AOphthalmology, BMedical Genetics, 1University of Alberta, Edmonton, Alberta, Canada
2Developmental Biology Unit, Institute of Child Health, London, United Kingdom
Commerical Relationships: B. Chanda, None; M. Asai-Coakwell, None; M. Ye, None; J.C. Sowden, None; M.A. Walter, None; O.J. Lehmann, None.
Support: Canada Research Chair Program, AHFMR, CIHR
Purpose:To identify the cause(s) of chromosome 6p25 segmental duplication and deletion, which result in a spectrum of Axenfeld Rieger phenotypes.
Methods:Array Comparative Genome Hybridization (CGH) was undertaken to refine the location of breakpoints in segmental deletion (n=1) and duplication (n=5) pedigrees. Subsequently, long range PCR was performed to amplify breakpoint-spanning junctional fragments with sequencing and in silico analysis used to determine the genomic architecture of the junctional fragment and the region flanking the breakpoints.
Results:CGH accurately defined the extent of 6p25 segmental anomalies [deletion 1216 kb; duplications 474, 477.5 and 492kb]. A 1.2kb junctional fragment amplified in the deletion pedigree (n=5 affected) segregated with the clinical phenotype. The breakpoints lie within simple repeats with 368bp of novel sequence, comprising two 100% homologous motifs in head to tail orientation, inserted between them separated by a 13bp insert. Analyses of the segmental duplications are commencing.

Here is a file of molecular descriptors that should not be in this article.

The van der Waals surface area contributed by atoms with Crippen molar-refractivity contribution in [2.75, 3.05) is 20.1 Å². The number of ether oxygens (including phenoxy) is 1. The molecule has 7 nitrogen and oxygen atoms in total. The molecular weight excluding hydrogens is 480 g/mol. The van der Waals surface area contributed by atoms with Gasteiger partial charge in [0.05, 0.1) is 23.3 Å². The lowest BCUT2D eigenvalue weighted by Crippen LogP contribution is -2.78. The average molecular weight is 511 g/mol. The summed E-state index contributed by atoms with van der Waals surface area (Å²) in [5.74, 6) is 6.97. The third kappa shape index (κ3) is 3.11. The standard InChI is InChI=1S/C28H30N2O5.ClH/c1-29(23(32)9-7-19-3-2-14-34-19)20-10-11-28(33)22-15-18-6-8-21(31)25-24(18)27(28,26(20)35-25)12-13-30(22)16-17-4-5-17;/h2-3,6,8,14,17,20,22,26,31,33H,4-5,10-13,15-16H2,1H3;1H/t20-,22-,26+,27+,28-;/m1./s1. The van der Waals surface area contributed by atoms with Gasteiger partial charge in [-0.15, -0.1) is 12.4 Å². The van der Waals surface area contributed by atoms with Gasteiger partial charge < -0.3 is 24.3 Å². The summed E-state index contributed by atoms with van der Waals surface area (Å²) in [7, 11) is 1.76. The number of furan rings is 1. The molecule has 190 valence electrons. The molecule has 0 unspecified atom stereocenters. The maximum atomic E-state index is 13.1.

Conclusions:Array CGH represents a powerful technique to define the extent of chromosomal anomalies and facilitate analysis of the mechanism(s) that cause glaucoma-associated segmental duplications and deletions. The segmental deletion exhibits features of both homologous recombination and non-homologous end joining with an unusually large insert of DNA at the breakpoint. The variation in segmental duplication size indicates existence of a common causative mechanism and elucidation of this will clarify the etiology of a proportion of Axenfeld Rieger syndrome cases.
Keywords: genetics development
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